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How To Create A Totally Accountable Work Environment

Three key factors that immediately raise revenues and increase profits

Accountability is defined as doing what you said you would do, as you said you would do it, when you said you would do it—period! It is living from this principle that builds top companies and top employees. Productivity increases when systematic accountability increases.

Young managers should take the time to consider for a minute a company you do business with that you would regard pretty close to operating as a “totally accountable” company. It may be a dry cleaner you use, a restaurant you visit or a vendor for your company. Is it difficult to think of one? It is for most people.

Would people think of your company as totally accountable?

W. Edwards Deming, the father of the quality movement, said it isn’t normally people who fail; it is the systems or processes. Creating accountability in your workplace is not difficult if you develop and implement some simple guidelines about how you operate. Here are three accountability ideas that can immediately improve the productivity and efficiency of your workplace: delegate, enhance and eliminate.

Delegate Work More Effectively
What does it mean when someone says, “I need that project done as soon as you can get to it?” Or, “I need that report review complete by the end of the week or by Tuesday?” These are general, rather than specific, requirements for a commitment.

Why is it that people do not like to ask for real commitments for completion of work? Our seminar participants say it is because they don’t like to make commitments themselves. If I don’t ask you to commit, you won’t ask me to commit.

Whenever you give or get delegated work, be sure you give and/or get a date and time for completion of the work. Include the completion time as well. This makes sure there is no misunderstanding. Complete by Friday may mean 12:00 noon and not 5:00 p.m. as most people believe. Make giving and getting a completion date and time for every delegated request a standard operating procedure throughout your company. Then, watch for the positive changes.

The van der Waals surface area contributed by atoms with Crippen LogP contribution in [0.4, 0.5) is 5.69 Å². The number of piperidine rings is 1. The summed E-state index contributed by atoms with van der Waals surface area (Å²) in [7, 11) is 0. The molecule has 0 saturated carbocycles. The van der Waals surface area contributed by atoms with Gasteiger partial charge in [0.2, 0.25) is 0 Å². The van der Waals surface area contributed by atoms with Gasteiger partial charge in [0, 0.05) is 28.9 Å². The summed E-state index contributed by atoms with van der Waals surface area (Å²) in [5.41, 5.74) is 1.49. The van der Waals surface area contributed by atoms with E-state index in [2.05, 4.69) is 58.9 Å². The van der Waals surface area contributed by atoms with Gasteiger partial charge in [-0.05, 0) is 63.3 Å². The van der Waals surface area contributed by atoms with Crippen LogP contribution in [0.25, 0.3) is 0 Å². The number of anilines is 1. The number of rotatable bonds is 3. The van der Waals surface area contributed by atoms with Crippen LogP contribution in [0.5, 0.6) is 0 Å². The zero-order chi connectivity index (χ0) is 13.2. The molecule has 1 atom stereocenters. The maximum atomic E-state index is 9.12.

Enhance Effective Communication
A 1998 study of verbal communication showed that over 50 percent of what is verbally communicated is:

  1. not heard
  2. misunderstood
  3. misinterpreted
  4. forgotten
  5. ignored or
  6. misstated.

That leaves a wide opening for problems. We know that what is predictable is preventable. All of the above is predictable. How do we prevent it? We use the same process the Federal Aviation Administration and hospital surgical operating room personnel use. We repeat back whatever is verbally communicated. It immediately stops the problems found in the study.

Repeat back whatever you are asked to do for the next 21 days. Clarification is instant. Your employees will notice your modeling and begin to do the same repeating back.

Eliminate the Words “I’ll Try” from your Company
You’ve heard it and perhaps done it yourself. You ask someone to do something and they say “I’ll try.” What does I’ll try mean? It means that if something doesn’t get done, the excuse is built in. You ask someone, “Did you get that project done?” They say, “No, but I told you I would try.”

However, to track work, they use a myriad of systems. Some involve paper or memory, and some involve electronic software like Microsoft Outlook or Entourage.

From now on, when you ask someone to have something completed by Friday at 2:30 p.m., and they say any form of I’ll try, you say, “I know you are going to try, but what I need to know is, can I count on you to have it completed by 2:30 p.m. on Friday?” Don’t tell people you will “try” to get something done, either. Utilization of the right systems and processes to accomplish work increases the level of accountability, efficiency and productivity.

Immediate Application Ideas
You just read three ideas that when applied will immediately improve your personal results and those of the employees of your company. Delegate work more effectively, enhance effective communication and eliminate the words “I’ll try” from your company. As a manager, choose just one of these ideas and begin to apply it for the next 21 days so it becomes a habit. Watch the positive results that happen.

Material Handling Equipment Distributors Association

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